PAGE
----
Christy Lee Brown took over stewardship of Louisville Stoneware in 1997. Combining her love of the arts and her family deep tradition in Kentucky she transformed the company with an updated look and feel. Changes included new branding, updating the showroom, adding factory tours and creating a new internet strategy for the company. Brown understood the importance of infusing new designs and style into portfolio of Louisville Stoneware. Her collaboration with David Mahoney created several new patterns including Augusta, Flora and Graffiti. Brown’s vision not only saved this 200-year-old tradition, but also placed it firmly on a path for the future.
Stephen A. Smith became the steward of Louisville Stoneware in 2007. The Stoneware team executed on Brown’s vision and continued the tradition of Louisville Stoneware boosting custom, corporate, wholesale, retail and internet sales while educating customers on the manufacturing process, artistry, durability and functionality of Stoneware pottery. As a small, locally owned business with just over three-dozen employees, the product that the Stoneware Art Factory makes in its Paristown Pointe factory is used by customers around the country and the world. As the team takes one of the last remaining great American pottery companies into its third century of business, an important part of the company’s mission is to bring awareness to its rich history and to the artists who hand make and hand paint every piece.
“While we look toward the future, we are always respectful of the past,” said Smith. “I am honored to be part of this Great American Treasure. Everyone on the team at Stoneware is dedicated to creating a great experience for the most important people in our company…our CUSTOMERS.”
UNCOMPROMISING DEDICATION TO QUALITY
Thanks to modern technology and overseas manufacturing, the American marketplace is constantly flooded with new products, many of which are assembled and packaged in minutes.
At Stoneware, our belief is that newer, faster and cheaper do not always mean better. Since 1815, when our first pieces were crafted and sold, we have had an uncompromising dedication to quality. Today, we continue to use centuries-old ceramics techniques to create products that are responsible, resist trends and stand up to years—even life- times—of use.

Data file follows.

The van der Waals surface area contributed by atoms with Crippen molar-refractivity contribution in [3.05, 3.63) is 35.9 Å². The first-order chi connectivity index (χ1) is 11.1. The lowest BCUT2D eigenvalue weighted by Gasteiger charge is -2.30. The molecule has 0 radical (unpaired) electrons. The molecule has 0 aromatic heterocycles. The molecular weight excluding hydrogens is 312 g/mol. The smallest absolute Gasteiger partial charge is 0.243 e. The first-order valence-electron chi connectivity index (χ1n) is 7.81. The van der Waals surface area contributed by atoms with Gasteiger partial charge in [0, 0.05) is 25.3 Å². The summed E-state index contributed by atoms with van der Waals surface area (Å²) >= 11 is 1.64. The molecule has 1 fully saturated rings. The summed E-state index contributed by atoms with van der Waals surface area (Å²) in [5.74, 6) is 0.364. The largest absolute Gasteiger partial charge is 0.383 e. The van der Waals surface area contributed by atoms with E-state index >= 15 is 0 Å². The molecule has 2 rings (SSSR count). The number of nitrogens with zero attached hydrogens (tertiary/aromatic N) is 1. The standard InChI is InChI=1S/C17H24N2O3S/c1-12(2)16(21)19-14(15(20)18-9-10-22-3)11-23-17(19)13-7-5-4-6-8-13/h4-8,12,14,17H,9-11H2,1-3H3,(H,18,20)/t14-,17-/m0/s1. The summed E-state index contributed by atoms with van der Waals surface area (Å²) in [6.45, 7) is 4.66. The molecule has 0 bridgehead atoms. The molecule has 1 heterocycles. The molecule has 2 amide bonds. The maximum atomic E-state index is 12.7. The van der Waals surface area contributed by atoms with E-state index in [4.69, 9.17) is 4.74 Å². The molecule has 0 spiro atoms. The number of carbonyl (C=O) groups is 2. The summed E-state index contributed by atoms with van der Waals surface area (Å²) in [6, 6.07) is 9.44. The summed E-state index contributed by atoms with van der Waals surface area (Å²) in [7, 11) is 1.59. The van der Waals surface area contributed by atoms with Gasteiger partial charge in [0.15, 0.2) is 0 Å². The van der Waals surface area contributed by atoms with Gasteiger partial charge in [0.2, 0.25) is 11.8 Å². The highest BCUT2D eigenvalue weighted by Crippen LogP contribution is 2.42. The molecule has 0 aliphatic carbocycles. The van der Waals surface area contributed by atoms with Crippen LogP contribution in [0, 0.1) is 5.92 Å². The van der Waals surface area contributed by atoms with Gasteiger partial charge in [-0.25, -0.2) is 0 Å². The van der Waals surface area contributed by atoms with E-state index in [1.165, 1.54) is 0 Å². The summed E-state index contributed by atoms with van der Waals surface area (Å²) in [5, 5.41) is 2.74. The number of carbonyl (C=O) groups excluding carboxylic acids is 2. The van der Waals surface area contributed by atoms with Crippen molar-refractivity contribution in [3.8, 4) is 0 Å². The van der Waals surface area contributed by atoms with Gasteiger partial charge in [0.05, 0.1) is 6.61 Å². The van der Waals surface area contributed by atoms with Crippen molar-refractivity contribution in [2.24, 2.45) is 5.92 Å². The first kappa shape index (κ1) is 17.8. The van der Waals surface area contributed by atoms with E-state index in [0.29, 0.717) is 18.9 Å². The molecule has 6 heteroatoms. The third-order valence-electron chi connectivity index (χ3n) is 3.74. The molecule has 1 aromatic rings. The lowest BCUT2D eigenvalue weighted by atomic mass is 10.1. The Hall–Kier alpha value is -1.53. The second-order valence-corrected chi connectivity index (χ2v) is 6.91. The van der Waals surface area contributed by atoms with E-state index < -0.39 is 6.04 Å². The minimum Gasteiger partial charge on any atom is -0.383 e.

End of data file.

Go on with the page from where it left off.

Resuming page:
COMMITMENT TO COMMUNITY
Stoneware is listed as one of the top 100 oldest companies in the United States. Stoneware has been a part of the lives of generations of custom- ers, neighbors, friends and business partners. While our company has grown over the years, we still source our clay from local suppliers and employ the talents of regional artisans.
HISTORY OF LEADERSHIP AND SOCIAL RESPONSIBILITY
Our efforts to uphold rich artistic traditions, while promoting natural and cultural resource preservation, have built a strong affinity for our brand. This is as much a testimony to our history of leadership as it is to the enduring quality and value of our products.
In all that we do, we strive to maintain the highest possible ethical standards. As part of this commitment, we look at our performance according to the “triple bottom line” of economic, social and environmental responsibility.
In communities across America, there is a growing movement toward planning menus with foods that are produced, raised and grown close to home. It’s about connecting with the land and the people who work it.
The concept can seem foreign in a world where every hour feels like rush hour, and meals are often eaten on the go, but it promises bountiful rewards. For starters, local foods are tastier and more nutritious than foods kept on shelves, and they’re typically free of harmful additives and chemicals. There’s also the satisfaction of knowing that you’re helping farmers in your area. And a shorter distance from the earth to your table means fewer vehicles on the road and less pollution.
For freshly harvested greens, pastured poultry and other eco-friendly foods, Louisville Stoneware provides the perfect complement. Just as natural food traditions emphasize quality over quantity and convenience, Stoneware pieces are handmade by local artists, from regional clay, without any use of hazardous materials. They help you discover the art of authentic food and healthy eating.
We look forward to celebrating our 200th birthday with our friends around the world in 2015.